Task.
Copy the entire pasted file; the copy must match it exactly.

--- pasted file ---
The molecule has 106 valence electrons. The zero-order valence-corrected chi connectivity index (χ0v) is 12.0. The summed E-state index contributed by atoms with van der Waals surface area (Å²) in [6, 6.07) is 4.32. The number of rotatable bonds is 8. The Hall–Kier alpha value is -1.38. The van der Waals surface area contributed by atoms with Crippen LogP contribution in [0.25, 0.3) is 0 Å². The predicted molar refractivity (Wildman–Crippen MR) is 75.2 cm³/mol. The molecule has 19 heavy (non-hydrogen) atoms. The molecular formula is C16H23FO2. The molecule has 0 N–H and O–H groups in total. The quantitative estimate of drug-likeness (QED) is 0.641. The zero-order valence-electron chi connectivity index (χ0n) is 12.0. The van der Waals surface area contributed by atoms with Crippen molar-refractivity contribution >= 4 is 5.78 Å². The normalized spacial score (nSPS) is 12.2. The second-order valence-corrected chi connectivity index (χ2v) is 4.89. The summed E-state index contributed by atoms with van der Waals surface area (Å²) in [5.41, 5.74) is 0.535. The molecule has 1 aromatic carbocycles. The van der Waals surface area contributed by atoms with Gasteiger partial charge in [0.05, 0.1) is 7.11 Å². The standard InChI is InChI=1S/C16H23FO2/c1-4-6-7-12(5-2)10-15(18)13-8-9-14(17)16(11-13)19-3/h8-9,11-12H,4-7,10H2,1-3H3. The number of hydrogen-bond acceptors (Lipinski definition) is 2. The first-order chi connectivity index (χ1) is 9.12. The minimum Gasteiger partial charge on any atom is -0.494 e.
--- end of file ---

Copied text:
The molecule has 106 valence electrons. The zero-order valence-corrected chi connectivity index (χ0v) is 12.0. The summed E-state index contributed by atoms with van der Waals surface area (Å²) in [6, 6.07) is 4.32. The number of rotatable bonds is 8. The Hall–Kier alpha value is -1.38. The van der Waals surface area contributed by atoms with Crippen LogP contribution in [0.25, 0.3) is 0 Å². The predicted molar refractivity (Wildman–Crippen MR) is 75.2 cm³/mol. The molecule has 19 heavy (non-hydrogen) atoms. The molecular formula is C16H23FO2. The molecule has 0 N–H and O–H groups in total. The quantitative estimate of drug-likeness (QED) is 0.641. The zero-order valence-electron chi connectivity index (χ0n) is 12.0. The van der Waals surface area contributed by atoms with Crippen molar-refractivity contribution >= 4 is 5.78 Å². The normalized spacial score (nSPS) is 12.2. The second-order valence-corrected chi connectivity index (χ2v) is 4.89. The summed E-state index contributed by atoms with van der Waals surface area (Å²) in [5.41, 5.74) is 0.535. The molecule has 1 aromatic carbocycles. The van der Waals surface area contributed by atoms with Gasteiger partial charge in [0.05, 0.1) is 7.11 Å². The standard InChI is InChI=1S/C16H23FO2/c1-4-6-7-12(5-2)10-15(18)13-8-9-14(17)16(11-13)19-3/h8-9,11-12H,4-7,10H2,1-3H3. The number of hydrogen-bond acceptors (Lipinski definition) is 2. The first-order chi connectivity index (χ1) is 9.12. The minimum Gasteiger partial charge on any atom is -0.494 e.